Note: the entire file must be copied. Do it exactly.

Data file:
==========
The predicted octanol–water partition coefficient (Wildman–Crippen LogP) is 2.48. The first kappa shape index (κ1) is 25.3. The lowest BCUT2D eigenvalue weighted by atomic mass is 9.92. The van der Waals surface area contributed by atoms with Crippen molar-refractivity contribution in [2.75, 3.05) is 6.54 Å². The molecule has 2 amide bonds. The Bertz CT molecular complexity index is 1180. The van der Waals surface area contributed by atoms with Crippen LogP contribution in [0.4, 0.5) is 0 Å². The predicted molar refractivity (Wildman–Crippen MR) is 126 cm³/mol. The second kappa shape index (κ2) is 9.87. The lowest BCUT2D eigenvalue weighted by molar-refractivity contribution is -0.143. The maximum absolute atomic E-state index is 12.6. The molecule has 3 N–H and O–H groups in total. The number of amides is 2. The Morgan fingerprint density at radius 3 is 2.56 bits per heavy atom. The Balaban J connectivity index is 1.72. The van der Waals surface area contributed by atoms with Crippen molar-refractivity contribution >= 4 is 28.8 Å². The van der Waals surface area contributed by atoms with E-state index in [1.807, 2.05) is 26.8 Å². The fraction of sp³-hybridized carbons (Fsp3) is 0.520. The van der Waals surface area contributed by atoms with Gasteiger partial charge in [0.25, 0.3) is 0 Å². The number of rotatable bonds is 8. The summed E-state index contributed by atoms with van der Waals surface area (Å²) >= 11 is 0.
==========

The predicted octanol–water partition coefficient (Wildman–Crippen LogP) is 2.48. The first kappa shape index (κ1) is 25.3. The lowest BCUT2D eigenvalue weighted by atomic mass is 9.92. The van der Waals surface area contributed by atoms with Crippen molar-refractivity contribution in [2.75, 3.05) is 6.54 Å². The molecule has 2 amide bonds. The Bertz CT molecular complexity index is 1180. The van der Waals surface area contributed by atoms with Crippen LogP contribution in [0.4, 0.5) is 0 Å². The predicted molar refractivity (Wildman–Crippen MR) is 126 cm³/mol. The second kappa shape index (κ2) is 9.87. The lowest BCUT2D eigenvalue weighted by molar-refractivity contribution is -0.143. The maximum absolute atomic E-state index is 12.6. The molecule has 3 N–H and O–H groups in total. The number of amides is 2. The Morgan fingerprint density at radius 3 is 2.56 bits per heavy atom. The Balaban J connectivity index is 1.72. The van der Waals surface area contributed by atoms with Crippen molar-refractivity contribution >= 4 is 28.8 Å². The van der Waals surface area contributed by atoms with E-state index in [1.807, 2.05) is 26.8 Å². The fraction of sp³-hybridized carbons (Fsp3) is 0.520. The van der Waals surface area contributed by atoms with Gasteiger partial charge in [0.25, 0.3) is 0 Å². The number of rotatable bonds is 8. The summed E-state index contributed by atoms with van der Waals surface area (Å²) >= 11 is 0.